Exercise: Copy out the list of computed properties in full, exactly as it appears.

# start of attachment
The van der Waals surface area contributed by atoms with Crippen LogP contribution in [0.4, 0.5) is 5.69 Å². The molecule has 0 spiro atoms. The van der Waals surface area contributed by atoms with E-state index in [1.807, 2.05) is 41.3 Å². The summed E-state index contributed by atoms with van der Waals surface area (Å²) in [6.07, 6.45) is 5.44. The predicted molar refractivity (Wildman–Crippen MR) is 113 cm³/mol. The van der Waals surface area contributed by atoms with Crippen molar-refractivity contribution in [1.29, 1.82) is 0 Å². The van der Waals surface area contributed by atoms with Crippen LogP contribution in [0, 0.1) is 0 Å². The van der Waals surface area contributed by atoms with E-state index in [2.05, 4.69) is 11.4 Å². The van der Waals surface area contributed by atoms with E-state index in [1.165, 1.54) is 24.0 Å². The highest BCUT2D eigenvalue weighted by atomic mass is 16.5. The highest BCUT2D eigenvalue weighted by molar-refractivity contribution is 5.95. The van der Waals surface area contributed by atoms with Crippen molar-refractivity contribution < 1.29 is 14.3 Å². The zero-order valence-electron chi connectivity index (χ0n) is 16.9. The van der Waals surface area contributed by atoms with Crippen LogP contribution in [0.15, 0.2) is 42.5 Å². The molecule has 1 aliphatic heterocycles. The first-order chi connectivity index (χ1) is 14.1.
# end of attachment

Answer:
The van der Waals surface area contributed by atoms with Crippen LogP contribution in [0.4, 0.5) is 5.69 Å². The molecule has 0 spiro atoms. The van der Waals surface area contributed by atoms with E-state index in [1.807, 2.05) is 41.3 Å². The summed E-state index contributed by atoms with van der Waals surface area (Å²) in [6.07, 6.45) is 5.44. The predicted molar refractivity (Wildman–Crippen MR) is 113 cm³/mol. The van der Waals surface area contributed by atoms with Crippen molar-refractivity contribution in [1.29, 1.82) is 0 Å². The van der Waals surface area contributed by atoms with Crippen LogP contribution in [0, 0.1) is 0 Å². The van der Waals surface area contributed by atoms with E-state index in [2.05, 4.69) is 11.4 Å². The van der Waals surface area contributed by atoms with E-state index in [1.165, 1.54) is 24.0 Å². The highest BCUT2D eigenvalue weighted by atomic mass is 16.5. The highest BCUT2D eigenvalue weighted by molar-refractivity contribution is 5.95. The van der Waals surface area contributed by atoms with Crippen molar-refractivity contribution < 1.29 is 14.3 Å². The zero-order valence-electron chi connectivity index (χ0n) is 16.9. The van der Waals surface area contributed by atoms with Crippen LogP contribution in [0.15, 0.2) is 42.5 Å². The molecule has 1 aliphatic heterocycles. The first-order chi connectivity index (χ1) is 14.1.